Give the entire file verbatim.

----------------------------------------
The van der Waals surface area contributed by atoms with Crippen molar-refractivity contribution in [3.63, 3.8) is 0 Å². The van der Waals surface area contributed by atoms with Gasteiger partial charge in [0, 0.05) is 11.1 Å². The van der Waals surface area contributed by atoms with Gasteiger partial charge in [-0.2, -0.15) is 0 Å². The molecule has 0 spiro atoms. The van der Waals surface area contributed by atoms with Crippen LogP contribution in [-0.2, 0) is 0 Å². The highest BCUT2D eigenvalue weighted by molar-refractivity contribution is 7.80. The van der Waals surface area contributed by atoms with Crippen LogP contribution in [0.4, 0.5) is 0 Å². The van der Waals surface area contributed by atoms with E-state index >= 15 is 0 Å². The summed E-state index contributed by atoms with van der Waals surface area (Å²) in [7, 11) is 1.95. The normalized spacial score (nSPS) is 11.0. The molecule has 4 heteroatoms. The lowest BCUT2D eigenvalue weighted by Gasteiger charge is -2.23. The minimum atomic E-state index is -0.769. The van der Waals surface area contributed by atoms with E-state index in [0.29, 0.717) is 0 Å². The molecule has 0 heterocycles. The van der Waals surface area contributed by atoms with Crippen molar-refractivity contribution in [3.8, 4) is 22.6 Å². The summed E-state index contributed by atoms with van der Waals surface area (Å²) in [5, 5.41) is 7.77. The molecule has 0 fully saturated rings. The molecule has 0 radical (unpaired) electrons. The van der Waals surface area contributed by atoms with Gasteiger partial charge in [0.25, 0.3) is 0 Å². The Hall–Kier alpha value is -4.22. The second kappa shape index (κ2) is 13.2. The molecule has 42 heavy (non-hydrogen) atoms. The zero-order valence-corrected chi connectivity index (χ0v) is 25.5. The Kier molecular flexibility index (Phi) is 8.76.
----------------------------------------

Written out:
The van der Waals surface area contributed by atoms with Crippen molar-refractivity contribution in [3.63, 3.8) is 0 Å². The van der Waals surface area contributed by atoms with Gasteiger partial charge in [0, 0.05) is 11.1 Å². The van der Waals surface area contributed by atoms with Gasteiger partial charge in [-0.2, -0.15) is 0 Å². The molecule has 0 spiro atoms. The van der Waals surface area contributed by atoms with Crippen LogP contribution in [-0.2, 0) is 0 Å². The highest BCUT2D eigenvalue weighted by molar-refractivity contribution is 7.80. The van der Waals surface area contributed by atoms with Crippen LogP contribution in [0.4, 0.5) is 0 Å². The van der Waals surface area contributed by atoms with E-state index >= 15 is 0 Å². The summed E-state index contributed by atoms with van der Waals surface area (Å²) in [7, 11) is 1.95. The normalized spacial score (nSPS) is 11.0. The molecule has 4 heteroatoms. The lowest BCUT2D eigenvalue weighted by Gasteiger charge is -2.23. The minimum atomic E-state index is -0.769. The van der Waals surface area contributed by atoms with E-state index in [0.29, 0.717) is 0 Å². The molecule has 0 heterocycles. The van der Waals surface area contributed by atoms with Crippen molar-refractivity contribution in [3.8, 4) is 22.6 Å². The summed E-state index contributed by atoms with van der Waals surface area (Å²) in [5, 5.41) is 7.77. The molecule has 0 fully saturated rings. The molecule has 0 radical (unpaired) electrons. The van der Waals surface area contributed by atoms with Gasteiger partial charge in [0.25, 0.3) is 0 Å². The Hall–Kier alpha value is -4.22. The second kappa shape index (κ2) is 13.2. The molecule has 42 heavy (non-hydrogen) atoms. The zero-order valence-corrected chi connectivity index (χ0v) is 25.5. The Kier molecular flexibility index (Phi) is 8.76.